One is that I don’t think we know enough about how the private financial system works under these conditions. It’s really quite important to make a judgment as to whether, in fact, yield spreads off riskless instruments – which is what we have essentially been talking about – are independent of the level of the riskless rates themselves. The answer, I’m certain, is that they are not independent. But how their dependency functions and how those spreads behaved in earlier periods is something I think we’ll need to know more about. The reason is that I don’t believe, as I said before, that we can construct an effective preemption strategy. Well, we can construct a strategy, but I’m fearful that it would not be very useful.
That was from the June 2003 FOMC transcript, where Alan Greenspan was addressing the possible downside of actually getting to the zero lower bound (“these conditions”). His candor was very much in opposition to his public persona, which was probably due to the time-delay between that discussion and its actual public release. Ben Bernanke, however, was in no shortage of confidence at that meeting, though he too speculated on what sounds an awful lot like the reverse repo problem, “…it [zero bound interest] works through mechanisms that depend on the imperfect substitutability of different assets.”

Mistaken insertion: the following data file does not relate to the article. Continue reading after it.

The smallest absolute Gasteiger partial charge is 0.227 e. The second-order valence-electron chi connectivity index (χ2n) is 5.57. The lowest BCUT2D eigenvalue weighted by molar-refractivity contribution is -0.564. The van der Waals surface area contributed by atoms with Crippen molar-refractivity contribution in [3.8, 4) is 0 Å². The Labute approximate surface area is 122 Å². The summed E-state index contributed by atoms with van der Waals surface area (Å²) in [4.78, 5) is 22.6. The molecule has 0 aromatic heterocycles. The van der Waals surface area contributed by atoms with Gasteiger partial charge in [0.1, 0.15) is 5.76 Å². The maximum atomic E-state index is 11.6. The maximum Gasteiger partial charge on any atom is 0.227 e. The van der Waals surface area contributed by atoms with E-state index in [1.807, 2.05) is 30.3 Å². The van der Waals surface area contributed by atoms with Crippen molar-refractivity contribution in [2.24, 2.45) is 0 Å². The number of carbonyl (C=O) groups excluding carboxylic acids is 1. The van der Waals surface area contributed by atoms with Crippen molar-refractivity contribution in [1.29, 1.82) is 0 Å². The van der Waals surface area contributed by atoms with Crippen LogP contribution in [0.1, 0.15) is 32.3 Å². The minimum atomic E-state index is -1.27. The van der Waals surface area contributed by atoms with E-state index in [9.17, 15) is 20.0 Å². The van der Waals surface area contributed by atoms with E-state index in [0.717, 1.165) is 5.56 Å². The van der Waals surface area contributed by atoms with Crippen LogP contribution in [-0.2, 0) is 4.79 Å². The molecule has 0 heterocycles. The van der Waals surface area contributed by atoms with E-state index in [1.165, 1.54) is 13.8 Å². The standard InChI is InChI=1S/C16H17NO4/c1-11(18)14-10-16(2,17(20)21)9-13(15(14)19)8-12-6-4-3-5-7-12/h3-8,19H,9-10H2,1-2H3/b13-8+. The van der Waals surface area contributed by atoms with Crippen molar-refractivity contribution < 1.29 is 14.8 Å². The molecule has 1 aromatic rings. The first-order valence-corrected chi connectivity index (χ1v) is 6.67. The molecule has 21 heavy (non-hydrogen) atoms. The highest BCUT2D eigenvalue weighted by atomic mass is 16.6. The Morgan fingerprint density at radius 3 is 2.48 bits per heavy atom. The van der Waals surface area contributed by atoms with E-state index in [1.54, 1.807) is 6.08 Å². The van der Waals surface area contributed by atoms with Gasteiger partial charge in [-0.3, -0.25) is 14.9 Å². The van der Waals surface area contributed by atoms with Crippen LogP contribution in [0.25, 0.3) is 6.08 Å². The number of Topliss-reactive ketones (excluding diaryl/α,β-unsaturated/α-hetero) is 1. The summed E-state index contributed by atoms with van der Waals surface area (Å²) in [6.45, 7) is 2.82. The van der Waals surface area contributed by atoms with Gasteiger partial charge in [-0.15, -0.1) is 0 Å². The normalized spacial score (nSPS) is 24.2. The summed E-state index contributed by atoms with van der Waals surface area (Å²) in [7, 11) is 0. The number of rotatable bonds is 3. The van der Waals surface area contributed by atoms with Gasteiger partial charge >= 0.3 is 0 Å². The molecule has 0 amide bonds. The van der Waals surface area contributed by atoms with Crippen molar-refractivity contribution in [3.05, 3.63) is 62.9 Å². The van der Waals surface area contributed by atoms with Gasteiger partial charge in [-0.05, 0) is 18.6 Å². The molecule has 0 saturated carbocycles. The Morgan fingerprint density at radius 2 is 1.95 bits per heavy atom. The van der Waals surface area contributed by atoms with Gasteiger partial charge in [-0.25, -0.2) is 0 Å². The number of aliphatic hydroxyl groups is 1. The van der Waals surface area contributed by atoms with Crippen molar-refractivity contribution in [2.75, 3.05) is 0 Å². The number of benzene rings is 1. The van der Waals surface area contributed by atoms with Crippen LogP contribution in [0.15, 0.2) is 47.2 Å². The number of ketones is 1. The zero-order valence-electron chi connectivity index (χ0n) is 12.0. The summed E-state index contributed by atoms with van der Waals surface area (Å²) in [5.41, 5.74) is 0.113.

Getting it all to “unwork” is just as challenging, as he found out somewhat the hard way almost from the start with QE2’s disruption of bill supply. Substitutability was a huge problem and it did not answer as directly as he thought back in 2003 – that was the entire point of Operation Twist, to stop stripping all the bills out of the marketplace.
I said this before and I think it applies very well right now in light of these recent developments, the Fed does not know what it is doing. They don’t. They want you to think they do because that is the entire point of monetary policy to begin with. However, QE’s came with very real costs which they were willing to bear in the tradeoff of a robust economy – good and solid growth fixes many ills, inconsistencies and even downright false equivalences. That never happened, so the pressure is that much greater to maintain the message of credibility, particularly as all these markets depend so much on the “dominant destination”, Greenspan/Bernanke/Yellen.
If the system does not function as intended now, under if not ideal circumstances than certainly far from stressed, how is it going to perform under real strain and duress? Might that be a significant factor that is beginning to wind its way into the larger dollar system, the venue of the global dollar short? This bears repeating, maybe even included after the perpetual warning I asserted above, that liquidity is not what is evident right now, but what is expected when the things are really going wrong. “We don’t know exactly how it will work” is a hell of a liquidity program for that eventuality.